The chair that evaded him

The enduring regret of his life, though, is that he could never fulfill his ambition to be the first Dalit Chief Minister of Karnataka, missing the post at least thrice by a whisker. In the 1994-99 Karnataka Assembly, Mr. Kharge was the Leader of Opposition, but when the Congress won the election in 1999, S.M. Krishna was chosen as Chief Minister. As a consolation prize, Mr. Kharge was made the State Home Minister. In 2004, the decision to pick the Chief Minister lay with ally Janata Dal (Secular) president H.D. Deve Gowda, who backed Dharam Singh over Mr. Kharge for the simple reason: Singh didn’t have a potential vote bank like the one Mr. Kharge could command.

As the State party president in 2008, he had a clear shot at the Chief Minister’s chair, but the party lost the elections. In 2013, when the Congress came back to power with a majority, once again, Mr. Kharge was in the running, but Siddaramaiah was made the CM. The Congress leadership mollified Mr. Kharge by giving him the Railway Ministry at the Centre.

In all these episodes, he was never seen revolting against the Gandhi family, which earned him their respect. “He never discloses his enemies. Even when he lost out the Chief Minister’s race, he never openly expressed dissatisfaction,” another Karnataka Congress leader said.

Mr. Kharge was never seen as a ‘disruptor’, something his opponent in the party presidential elections Shashi Tharoor emphasised during the campaign. Mr. Tharoor said a vote for Mr. Kharge would be a vote for status quo. Many non-Congress Opposition leaders agreed with this view.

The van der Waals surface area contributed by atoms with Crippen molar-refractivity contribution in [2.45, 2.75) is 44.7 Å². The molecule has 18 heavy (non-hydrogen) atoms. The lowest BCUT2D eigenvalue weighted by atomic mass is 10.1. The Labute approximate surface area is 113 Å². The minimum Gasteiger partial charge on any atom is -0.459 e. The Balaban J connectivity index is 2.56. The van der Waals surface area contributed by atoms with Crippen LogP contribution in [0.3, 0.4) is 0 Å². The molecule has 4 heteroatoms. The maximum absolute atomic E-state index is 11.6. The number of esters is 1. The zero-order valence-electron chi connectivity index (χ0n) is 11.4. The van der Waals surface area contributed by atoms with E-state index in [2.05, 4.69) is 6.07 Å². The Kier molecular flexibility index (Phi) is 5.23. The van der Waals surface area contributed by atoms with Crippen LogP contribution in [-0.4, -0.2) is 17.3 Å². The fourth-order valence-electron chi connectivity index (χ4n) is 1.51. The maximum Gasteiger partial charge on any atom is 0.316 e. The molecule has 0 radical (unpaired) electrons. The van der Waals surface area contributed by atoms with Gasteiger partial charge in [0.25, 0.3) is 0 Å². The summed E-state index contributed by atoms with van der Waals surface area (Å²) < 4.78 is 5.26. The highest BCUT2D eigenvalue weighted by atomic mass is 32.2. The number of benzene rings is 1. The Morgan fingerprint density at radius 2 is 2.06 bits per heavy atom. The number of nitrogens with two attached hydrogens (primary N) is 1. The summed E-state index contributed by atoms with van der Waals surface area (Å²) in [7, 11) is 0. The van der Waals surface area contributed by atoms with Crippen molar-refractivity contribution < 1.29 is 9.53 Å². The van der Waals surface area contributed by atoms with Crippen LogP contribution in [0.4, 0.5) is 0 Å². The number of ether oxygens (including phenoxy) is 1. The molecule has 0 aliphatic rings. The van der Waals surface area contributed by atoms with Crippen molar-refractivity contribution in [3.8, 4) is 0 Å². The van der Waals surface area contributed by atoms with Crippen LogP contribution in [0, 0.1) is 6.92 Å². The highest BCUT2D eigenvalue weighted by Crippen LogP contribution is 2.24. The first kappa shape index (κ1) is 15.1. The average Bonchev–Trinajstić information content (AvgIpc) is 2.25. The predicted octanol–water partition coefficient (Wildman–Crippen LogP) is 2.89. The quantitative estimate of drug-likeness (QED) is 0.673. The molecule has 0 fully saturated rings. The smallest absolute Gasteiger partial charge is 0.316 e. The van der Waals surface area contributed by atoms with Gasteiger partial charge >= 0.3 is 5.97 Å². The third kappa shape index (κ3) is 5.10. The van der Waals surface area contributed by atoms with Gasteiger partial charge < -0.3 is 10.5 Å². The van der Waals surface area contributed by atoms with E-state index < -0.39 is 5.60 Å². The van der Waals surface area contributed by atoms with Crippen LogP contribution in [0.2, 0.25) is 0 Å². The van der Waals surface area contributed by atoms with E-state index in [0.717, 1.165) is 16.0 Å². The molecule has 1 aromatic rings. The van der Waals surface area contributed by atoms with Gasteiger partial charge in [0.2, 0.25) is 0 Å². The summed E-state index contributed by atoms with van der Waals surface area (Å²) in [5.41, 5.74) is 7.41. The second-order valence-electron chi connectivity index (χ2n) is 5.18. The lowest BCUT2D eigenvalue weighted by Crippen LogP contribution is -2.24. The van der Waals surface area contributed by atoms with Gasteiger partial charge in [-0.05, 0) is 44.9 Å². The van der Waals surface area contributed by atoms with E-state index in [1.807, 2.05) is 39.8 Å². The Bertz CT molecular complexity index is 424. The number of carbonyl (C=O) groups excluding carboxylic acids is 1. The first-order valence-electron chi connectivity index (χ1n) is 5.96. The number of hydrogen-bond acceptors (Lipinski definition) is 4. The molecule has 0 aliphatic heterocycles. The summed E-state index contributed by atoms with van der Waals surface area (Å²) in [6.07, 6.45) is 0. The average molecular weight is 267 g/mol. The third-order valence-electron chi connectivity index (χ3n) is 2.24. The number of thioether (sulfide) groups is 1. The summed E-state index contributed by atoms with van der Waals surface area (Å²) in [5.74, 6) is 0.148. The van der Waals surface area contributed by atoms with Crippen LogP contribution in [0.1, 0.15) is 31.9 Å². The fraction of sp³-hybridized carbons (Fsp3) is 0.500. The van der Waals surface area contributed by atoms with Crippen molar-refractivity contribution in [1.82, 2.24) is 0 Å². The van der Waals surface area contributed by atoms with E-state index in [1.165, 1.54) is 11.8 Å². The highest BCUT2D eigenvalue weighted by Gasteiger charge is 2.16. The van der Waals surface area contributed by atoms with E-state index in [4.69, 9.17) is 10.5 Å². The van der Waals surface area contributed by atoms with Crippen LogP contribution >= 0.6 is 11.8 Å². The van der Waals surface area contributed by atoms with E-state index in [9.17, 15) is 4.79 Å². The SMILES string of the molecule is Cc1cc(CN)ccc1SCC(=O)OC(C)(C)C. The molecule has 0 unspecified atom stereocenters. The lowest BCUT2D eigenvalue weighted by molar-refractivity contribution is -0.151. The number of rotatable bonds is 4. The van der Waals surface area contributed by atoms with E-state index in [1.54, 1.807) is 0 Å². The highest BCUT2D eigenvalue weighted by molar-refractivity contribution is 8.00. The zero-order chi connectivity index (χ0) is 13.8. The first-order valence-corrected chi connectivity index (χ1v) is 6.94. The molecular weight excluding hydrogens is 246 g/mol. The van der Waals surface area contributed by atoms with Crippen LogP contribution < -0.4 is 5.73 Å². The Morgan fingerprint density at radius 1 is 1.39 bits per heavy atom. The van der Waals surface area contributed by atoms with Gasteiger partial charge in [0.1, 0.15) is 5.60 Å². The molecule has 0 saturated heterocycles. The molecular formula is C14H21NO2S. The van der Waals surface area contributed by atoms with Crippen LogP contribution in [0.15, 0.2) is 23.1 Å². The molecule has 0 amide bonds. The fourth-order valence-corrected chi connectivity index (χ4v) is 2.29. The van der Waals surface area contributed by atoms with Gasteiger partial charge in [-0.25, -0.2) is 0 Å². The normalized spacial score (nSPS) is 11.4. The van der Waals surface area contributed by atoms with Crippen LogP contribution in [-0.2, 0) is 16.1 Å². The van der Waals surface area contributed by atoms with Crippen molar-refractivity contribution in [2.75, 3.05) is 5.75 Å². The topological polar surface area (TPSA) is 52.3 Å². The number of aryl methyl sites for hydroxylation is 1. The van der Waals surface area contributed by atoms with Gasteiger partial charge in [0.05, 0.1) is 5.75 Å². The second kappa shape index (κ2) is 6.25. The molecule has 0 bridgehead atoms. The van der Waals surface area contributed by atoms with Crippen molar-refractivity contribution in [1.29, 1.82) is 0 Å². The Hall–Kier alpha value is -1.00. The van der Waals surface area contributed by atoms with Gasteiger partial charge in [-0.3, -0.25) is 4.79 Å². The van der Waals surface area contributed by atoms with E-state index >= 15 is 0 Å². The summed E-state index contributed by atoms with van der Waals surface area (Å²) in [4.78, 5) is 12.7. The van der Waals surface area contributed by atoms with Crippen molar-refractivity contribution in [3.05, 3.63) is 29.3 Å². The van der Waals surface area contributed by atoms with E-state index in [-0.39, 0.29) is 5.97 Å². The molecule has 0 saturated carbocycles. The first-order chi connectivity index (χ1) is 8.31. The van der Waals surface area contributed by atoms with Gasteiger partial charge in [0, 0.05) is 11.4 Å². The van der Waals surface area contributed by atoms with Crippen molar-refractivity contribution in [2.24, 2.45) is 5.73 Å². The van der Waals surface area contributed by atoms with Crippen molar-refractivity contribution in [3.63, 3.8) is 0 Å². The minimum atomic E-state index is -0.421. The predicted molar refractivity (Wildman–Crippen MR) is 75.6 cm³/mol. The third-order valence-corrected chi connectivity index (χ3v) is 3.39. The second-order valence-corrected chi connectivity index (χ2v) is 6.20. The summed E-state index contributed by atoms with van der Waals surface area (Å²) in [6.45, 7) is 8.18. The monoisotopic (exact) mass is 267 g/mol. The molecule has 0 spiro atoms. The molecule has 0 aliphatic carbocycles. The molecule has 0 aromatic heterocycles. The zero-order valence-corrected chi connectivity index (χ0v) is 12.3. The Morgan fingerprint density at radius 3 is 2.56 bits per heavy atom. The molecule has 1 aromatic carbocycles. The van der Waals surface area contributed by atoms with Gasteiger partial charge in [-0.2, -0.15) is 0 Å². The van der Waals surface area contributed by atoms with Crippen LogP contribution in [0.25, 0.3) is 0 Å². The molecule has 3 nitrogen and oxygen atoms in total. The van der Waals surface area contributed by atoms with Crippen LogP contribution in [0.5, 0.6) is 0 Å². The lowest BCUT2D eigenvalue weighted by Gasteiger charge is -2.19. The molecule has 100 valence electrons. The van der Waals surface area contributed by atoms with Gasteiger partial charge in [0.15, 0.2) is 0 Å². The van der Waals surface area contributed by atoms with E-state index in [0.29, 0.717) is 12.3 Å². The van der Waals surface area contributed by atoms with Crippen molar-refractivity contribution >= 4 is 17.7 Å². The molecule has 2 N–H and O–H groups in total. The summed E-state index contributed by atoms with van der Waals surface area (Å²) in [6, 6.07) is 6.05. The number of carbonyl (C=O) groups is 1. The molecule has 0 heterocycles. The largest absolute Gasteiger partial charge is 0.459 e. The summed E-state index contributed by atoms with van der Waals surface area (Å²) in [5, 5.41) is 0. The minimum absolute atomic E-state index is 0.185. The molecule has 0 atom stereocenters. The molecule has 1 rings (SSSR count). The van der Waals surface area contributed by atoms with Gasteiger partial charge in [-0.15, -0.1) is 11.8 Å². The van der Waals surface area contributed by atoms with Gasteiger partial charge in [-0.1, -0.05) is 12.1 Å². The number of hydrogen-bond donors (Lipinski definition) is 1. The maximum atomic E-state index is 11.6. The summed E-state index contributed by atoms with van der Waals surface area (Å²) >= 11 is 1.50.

The 2019 Lok Sabha polls is the only blot on Mr. Kharge’s unbroken record of electoral victories. He lost the Gulbarga constituency to former Congress MLA Umesh G. Jhadav, who contested on a BJP ticket, by over 95,000 votes. Mr. Kharge blamed the BJP for orchestrating his defeat since he, as the Congress floor leader between 2014 and 2019 strongly opposed the BJP. Mr. Jhadav begs to differ. “Barring Madhya Pradesh Chief Minister Shivraj Singh Chouhan, no high profile leader came to campaign for me,” Mr. Jhadav said. He blames “putra moh” for the debacle. In 2016, Mr. Kharge’s son Priyank Kharge was made a Minister, overlooking many contenders, including Mr. Jhadav. “It is not Mr. Kharge, it is those surrounding him who were responsible for the 2019 defeat. They put up many barriers around him, stopping people from reaching out to him,” Mr. Jhadav said.

Humble beginnings

Mr. Kharge’s journey from what he was born into, what he endured and who he became, is awe-inspiring for many. He was born in a poor family at Varavatti in Bidar district on July 21, 1942 and when he was six years old, his mother and siblings died in a fire during riots. A mill worker’s son, Mr. Kharge graduated in Law and practised for some time before taking the plunge into politics.

Mr. Kharge is also the founder-chairman of Siddharth Vihar Trust that has built the Buddha Vihar complex in Kalaburagi. Married to Radhabai since May 13, 1968, they have two daughters and three sons. According to his two-time MLA son Priyank Kharge, their father has always been a disciplinarian who brought up his children on a healthy dose of Ambedkarite-Buddhist philosophy. “He is an avid reader, with a wonderful quality of willingness to learn by himself. He doesn’t hesitate to ask questions or to concede his ignorance. He is a plain speaker, who doesn’t mince his words,” Mr. Priyank Kharge added. Mr. Kharge’s “willingness to learn” would come in handy in his new assignment as the Congress president, where both challenges and opportunities await him at a time when the party is going through a weak phase rattled by defeats, disunity and revolts.